CHARLESTON, S.C. -- This could be the year the bleeding stops at the state's largest HMO, the company's new president says.
HealthSource South Carolina saw a decade of steady profits before rising drug prices and expensive outpatient costs triggered losses in 1996 and 1997.
After struggling to top 145,000 members last year, it looks like 1998 will be the year for the managed care company to turn a profit, said Catherine N. Ferry, president and general manager of the Charleston-based subsidiary.
HealthSource increased premiums this winter in the five percent range, which will create more revenue. And Cigna Corp.'s $1.7 billion buyout last year can't hurt, Ms. Ferry said.
The Philadelphia-based insurance giant has gradually converted HealthSource from a hands-off company with each state subsidiary operating independently to a multifaceted health insurance business stitched together from national to local levels.
Instead of being a typical HMO, the company wants to market preferred provider plans and traditional indemnity insurance as well as promoting Cigna's other insurance lines such as life and accident, Ms. Ferry said.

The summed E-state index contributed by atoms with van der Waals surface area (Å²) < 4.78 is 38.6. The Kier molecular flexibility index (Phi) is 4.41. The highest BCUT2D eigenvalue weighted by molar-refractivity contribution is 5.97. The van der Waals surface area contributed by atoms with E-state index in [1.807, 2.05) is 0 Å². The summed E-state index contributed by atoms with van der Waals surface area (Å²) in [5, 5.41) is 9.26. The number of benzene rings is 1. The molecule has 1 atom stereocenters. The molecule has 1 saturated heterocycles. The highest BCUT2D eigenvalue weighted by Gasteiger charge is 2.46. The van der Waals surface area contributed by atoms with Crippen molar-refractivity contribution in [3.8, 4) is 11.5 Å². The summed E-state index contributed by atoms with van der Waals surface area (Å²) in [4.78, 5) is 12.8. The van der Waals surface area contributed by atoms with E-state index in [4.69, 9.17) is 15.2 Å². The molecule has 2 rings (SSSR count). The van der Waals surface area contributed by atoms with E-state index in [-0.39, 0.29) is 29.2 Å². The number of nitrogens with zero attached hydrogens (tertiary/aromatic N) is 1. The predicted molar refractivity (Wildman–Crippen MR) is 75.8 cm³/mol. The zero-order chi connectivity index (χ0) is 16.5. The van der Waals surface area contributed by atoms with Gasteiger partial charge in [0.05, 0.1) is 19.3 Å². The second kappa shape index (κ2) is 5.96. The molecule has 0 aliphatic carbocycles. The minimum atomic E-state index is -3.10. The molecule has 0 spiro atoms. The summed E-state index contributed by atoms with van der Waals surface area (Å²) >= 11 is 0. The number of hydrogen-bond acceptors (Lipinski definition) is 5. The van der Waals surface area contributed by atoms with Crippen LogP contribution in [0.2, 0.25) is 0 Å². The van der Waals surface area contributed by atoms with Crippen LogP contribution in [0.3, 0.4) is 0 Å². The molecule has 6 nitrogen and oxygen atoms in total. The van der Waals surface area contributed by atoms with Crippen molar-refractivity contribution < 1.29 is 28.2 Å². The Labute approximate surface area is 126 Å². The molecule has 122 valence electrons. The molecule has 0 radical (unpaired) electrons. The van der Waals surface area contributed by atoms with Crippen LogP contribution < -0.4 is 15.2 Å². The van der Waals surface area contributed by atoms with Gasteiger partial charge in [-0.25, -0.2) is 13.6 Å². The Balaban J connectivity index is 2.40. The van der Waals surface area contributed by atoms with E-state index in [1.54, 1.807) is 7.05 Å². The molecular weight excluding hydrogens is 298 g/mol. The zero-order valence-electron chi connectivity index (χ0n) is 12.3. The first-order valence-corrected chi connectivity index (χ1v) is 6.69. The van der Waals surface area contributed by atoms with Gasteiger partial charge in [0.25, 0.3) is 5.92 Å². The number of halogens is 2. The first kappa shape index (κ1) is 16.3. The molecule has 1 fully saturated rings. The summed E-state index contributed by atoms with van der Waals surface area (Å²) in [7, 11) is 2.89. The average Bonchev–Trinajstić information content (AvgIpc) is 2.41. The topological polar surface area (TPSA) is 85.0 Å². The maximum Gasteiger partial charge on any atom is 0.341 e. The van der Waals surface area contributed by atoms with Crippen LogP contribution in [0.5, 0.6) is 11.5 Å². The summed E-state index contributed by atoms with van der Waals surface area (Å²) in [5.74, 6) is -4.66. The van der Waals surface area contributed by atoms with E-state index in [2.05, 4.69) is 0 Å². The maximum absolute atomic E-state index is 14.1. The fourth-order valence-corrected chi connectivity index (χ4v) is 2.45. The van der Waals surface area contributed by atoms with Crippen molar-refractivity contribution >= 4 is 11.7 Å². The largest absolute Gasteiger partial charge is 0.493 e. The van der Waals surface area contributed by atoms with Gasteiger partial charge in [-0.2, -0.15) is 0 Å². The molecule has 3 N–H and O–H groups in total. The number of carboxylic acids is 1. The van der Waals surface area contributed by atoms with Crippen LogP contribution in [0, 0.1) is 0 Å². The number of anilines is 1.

And after some hospitals threatened to drop out of the system, saying payments were too slow, the company has taken steps to improve its turnaround time on claims, Ms. Ferry said.
A higher number of claims go for payment and are not reviewed, she said.
HealthSource South Carolina has 321 employees, including 50 in Columbia and Greenville and 271 in Charleston.
The company will be keeping the HealthSource name, at least for now, Ms. Ferry said.
"Cigna in this market is not a known entity," Ms. Ferry said. Still, the insurer is keeping its options open and may at some point want to drop HealthSource for Cigna, she said.